Two recent policy statements, one from the American Academy of Pediatrics and one from the American College of Medical Genetics, reach very different conclusions about the question of whether children should be tested for adult-onset genetic conditions. The American Academy of Pediatrics policy begins with the presumption that genetic testing for children should be driven by the best interest of the child. It recognizes the importance of preserving the child’s open future, recommending that genetic testing for adult-onset diseases be deferred. The American College of Medical Genetics, by contrast, recommended testing children for at least some adult conditions, although it should be noted they have recently modified this recommendation. They justified this recommendation by arguing that it, in fact, was in the best interests of the child and family to receive this information. In this article, we analyze these 2 different positions and suggest ways that the seeming conflicts between them might be reconciled.
- AAP —
- American Academy of Pediatrics
- ACMG —
- American College of Medical Genetics
- WES —
- whole exome sequencing
- WGS —
- whole genome sequencing
The role of family interests in medical decision-making has been extensively explored.1–4 Although the proper place for family interests in medical decision-making remains unsettled, there is broad recognition that families routinely make decisions that consider communal family interests as well as the individual interests of family members. Physicians believe that families routinely incorporate family interests in medical decision-making for incompetent patients and that family interests should play an important role in medical decision-making.5 It has been suggested that physicians should take a greater role in encouraging and supporting family-centered decision-making, or at least avoid discouraging family-centered decision-making.6
Applied to pediatrics, Ross4 proposed “constrained parental autonomy” as the standard for medical decision-making for children to acknowledge that parents commonly and appropriately consider the interests of other family members and the family as a whole in decisions for their children. There is no bright line for the limits of this autonomy, but general guides have been described that attempt to define clear-cut infringements on the rights of children.7,8
It would seem that a growing consensus holds that the interests of family members count in medical decision-making by families. Now we must move on to sorting out how they should be counted in the medical encounter between physicians, patients, and families. Recently, family interests have been used to justify, at least partially, genetic testing of children for adult-onset diseases. Recommending the disclosure of these findings marks an important shift in policy and has generated significant controversy.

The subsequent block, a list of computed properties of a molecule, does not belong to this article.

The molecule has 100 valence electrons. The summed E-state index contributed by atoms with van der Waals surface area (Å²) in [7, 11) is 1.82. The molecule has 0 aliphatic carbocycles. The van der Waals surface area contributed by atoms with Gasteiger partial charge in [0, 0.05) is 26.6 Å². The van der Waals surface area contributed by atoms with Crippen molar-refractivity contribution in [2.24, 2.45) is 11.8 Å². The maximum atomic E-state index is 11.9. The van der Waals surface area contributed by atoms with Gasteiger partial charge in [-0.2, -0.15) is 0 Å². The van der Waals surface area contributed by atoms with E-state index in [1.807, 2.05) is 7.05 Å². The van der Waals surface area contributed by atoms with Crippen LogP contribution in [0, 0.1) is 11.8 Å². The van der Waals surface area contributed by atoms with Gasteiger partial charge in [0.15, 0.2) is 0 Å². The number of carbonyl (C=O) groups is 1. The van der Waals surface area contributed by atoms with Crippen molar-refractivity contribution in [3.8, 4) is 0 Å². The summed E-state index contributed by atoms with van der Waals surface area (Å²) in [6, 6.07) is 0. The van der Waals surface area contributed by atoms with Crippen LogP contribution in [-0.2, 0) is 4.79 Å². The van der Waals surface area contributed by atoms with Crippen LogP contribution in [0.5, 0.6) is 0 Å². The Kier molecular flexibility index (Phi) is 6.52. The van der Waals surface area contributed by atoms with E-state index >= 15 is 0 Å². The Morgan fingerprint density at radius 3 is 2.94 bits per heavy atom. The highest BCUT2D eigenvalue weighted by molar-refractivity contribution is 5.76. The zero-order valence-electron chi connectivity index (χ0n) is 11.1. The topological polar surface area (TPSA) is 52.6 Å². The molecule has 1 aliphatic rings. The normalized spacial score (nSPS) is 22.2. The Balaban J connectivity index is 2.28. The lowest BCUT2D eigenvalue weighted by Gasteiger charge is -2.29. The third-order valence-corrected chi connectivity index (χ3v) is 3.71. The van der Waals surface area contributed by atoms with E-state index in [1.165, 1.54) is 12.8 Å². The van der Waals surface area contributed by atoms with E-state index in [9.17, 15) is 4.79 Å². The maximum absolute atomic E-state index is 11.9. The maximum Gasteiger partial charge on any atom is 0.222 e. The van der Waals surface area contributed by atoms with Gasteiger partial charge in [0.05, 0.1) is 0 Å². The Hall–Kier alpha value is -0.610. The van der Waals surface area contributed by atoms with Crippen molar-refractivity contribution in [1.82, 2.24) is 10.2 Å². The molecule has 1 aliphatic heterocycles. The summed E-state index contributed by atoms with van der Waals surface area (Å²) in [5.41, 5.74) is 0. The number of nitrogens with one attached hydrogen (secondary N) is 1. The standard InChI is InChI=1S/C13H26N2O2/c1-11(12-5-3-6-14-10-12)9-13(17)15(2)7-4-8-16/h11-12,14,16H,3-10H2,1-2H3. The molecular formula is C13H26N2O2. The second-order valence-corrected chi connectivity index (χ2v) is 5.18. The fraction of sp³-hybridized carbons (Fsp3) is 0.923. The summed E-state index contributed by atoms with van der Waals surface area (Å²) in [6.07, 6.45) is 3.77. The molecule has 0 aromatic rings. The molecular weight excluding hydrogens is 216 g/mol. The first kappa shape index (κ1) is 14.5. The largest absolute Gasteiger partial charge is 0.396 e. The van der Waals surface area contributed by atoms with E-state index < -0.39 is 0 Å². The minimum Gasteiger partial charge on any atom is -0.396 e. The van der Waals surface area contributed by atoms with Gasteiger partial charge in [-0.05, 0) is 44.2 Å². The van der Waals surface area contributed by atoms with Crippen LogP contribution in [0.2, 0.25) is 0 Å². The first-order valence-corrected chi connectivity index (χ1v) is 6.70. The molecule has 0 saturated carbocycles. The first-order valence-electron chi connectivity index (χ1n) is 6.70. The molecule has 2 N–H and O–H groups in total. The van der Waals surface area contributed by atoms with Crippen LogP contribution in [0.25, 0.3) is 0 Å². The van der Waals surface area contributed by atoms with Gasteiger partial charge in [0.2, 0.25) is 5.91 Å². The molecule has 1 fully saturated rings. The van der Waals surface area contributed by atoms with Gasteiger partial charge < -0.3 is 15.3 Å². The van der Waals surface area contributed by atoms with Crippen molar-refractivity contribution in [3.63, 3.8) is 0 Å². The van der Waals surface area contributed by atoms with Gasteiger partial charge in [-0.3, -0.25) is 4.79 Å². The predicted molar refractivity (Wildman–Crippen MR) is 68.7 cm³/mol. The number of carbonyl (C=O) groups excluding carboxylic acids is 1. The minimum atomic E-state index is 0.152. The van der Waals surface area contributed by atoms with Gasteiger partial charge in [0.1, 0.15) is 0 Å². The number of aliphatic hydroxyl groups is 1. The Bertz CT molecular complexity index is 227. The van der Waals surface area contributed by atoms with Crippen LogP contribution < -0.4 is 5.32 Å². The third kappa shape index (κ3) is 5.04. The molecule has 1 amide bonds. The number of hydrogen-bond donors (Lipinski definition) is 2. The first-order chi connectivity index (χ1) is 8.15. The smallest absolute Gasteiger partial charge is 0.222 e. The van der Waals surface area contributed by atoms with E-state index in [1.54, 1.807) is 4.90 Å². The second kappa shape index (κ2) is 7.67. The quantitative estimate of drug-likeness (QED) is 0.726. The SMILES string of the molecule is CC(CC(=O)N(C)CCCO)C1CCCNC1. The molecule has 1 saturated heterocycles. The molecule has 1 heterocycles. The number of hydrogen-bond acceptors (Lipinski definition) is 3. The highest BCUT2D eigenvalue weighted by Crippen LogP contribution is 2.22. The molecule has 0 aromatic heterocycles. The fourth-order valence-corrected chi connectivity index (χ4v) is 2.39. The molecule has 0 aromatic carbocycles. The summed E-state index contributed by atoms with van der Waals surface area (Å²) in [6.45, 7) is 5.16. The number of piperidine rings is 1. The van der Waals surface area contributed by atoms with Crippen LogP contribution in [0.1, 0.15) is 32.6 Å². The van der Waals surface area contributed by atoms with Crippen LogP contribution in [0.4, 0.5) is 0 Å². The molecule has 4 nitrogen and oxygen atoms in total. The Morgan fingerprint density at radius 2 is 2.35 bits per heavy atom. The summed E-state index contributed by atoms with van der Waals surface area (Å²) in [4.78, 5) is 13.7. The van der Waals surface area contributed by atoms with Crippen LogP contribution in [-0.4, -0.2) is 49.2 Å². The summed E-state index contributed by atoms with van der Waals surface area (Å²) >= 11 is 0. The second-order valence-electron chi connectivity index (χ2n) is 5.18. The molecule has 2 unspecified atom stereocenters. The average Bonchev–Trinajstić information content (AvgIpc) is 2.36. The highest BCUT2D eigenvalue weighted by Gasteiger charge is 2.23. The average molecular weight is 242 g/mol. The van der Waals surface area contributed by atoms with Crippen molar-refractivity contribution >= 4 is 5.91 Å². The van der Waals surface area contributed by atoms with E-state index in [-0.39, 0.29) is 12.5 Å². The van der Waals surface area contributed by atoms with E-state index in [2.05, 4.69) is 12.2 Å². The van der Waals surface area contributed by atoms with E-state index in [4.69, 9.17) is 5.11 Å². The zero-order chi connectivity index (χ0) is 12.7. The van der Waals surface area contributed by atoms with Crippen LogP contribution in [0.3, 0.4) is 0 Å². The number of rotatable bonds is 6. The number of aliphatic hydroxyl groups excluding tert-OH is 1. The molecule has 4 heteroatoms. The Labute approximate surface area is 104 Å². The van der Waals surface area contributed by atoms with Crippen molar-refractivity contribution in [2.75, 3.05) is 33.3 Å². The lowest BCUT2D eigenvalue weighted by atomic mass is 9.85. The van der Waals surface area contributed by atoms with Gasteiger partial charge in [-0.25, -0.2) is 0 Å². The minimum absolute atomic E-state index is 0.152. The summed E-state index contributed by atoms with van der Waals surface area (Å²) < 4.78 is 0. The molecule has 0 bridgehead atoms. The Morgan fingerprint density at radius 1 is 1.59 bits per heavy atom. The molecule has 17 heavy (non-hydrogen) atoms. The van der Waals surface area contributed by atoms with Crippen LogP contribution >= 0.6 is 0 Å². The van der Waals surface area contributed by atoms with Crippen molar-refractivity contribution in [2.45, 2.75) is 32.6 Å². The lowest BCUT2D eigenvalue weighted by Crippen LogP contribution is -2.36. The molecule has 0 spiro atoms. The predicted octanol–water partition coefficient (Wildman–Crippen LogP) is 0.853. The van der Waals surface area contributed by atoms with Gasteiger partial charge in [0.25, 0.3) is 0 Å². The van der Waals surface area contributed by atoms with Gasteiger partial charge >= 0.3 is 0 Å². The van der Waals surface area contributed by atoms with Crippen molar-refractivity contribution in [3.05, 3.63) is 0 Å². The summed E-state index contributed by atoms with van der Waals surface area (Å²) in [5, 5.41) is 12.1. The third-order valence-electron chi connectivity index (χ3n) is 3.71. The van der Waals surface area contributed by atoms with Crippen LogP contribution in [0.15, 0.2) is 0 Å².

These guidelines further reveal how commonly and seriously family interests are considered in medical decision-making. In this article, we will examine the justification for incorporating family interests in these guidelines and consider more fundamental questions that emerge from this examination: how these interests should be counted, who counts them, and what interests should be counted?
Two Important Policy Statements
Two policy statements, both published in March 2013, provide guidance in an era of rapid advances in genetic and genomic medicine: the American College of Medical Genetics (ACMG) recommendations for reporting of incidental findings in clinical exome and genome sequencing (the ACMG recommendations)9 and the American Academy of Pediatrics (AAP) and the ACMG joint statement (the AAP policy) entitled “Ethical and Policy Issues in Genetic Testing and Screening of Children.”10 The focus of the ACMG recommendations is the reporting of incidental (or secondary) findings in clinical whole exome sequencing (WES) and whole genome sequencing (WGS). WES and WGS are recently developed techniques for rapidly determining an individual’s genetic information for nearly all genes. The cost of this testing is falling rapidly, and the availability of the testing is increasing just as quickly. The massive amount of sequence data generated offers extraordinary opportunities to identify potentially treatable and/or preventable genetic diseases, provide diagnostic information to patients with undiagnosed disorders, and optimize the medical management of diseases such as cancer. The focus of the AAP statement is genetic testing, which is typically defined as discrete testing of a single gene or focused set of genes common to a single clinical presentation, as opposed to WES and WGS that gather information indiscriminately on most of our 20 000 genes. Although the focuses of the recommendations are different, they both address the controversial topic of genetic testing of children for conditions that have onset in adult years and for which there are no medical actions to be taken in children to prevent or ameliorate disease. Before these recommendations, there was broad consensus that genetic testing of children should only be performed if effective interventions were available for the condition in childhood. The primary rationale for deferring testing is to preserve the child’s “open future,” which has been defined as their ability to decide for themselves whether they want genetics testing once they reach maturity. The 2 guidelines both challenge this long-standing rule but take different approaches in doing so. We will first describe the policies and then analyze the ethical justifications for the new positions focusing on the incorporation of the interests of the family into the decision-making process.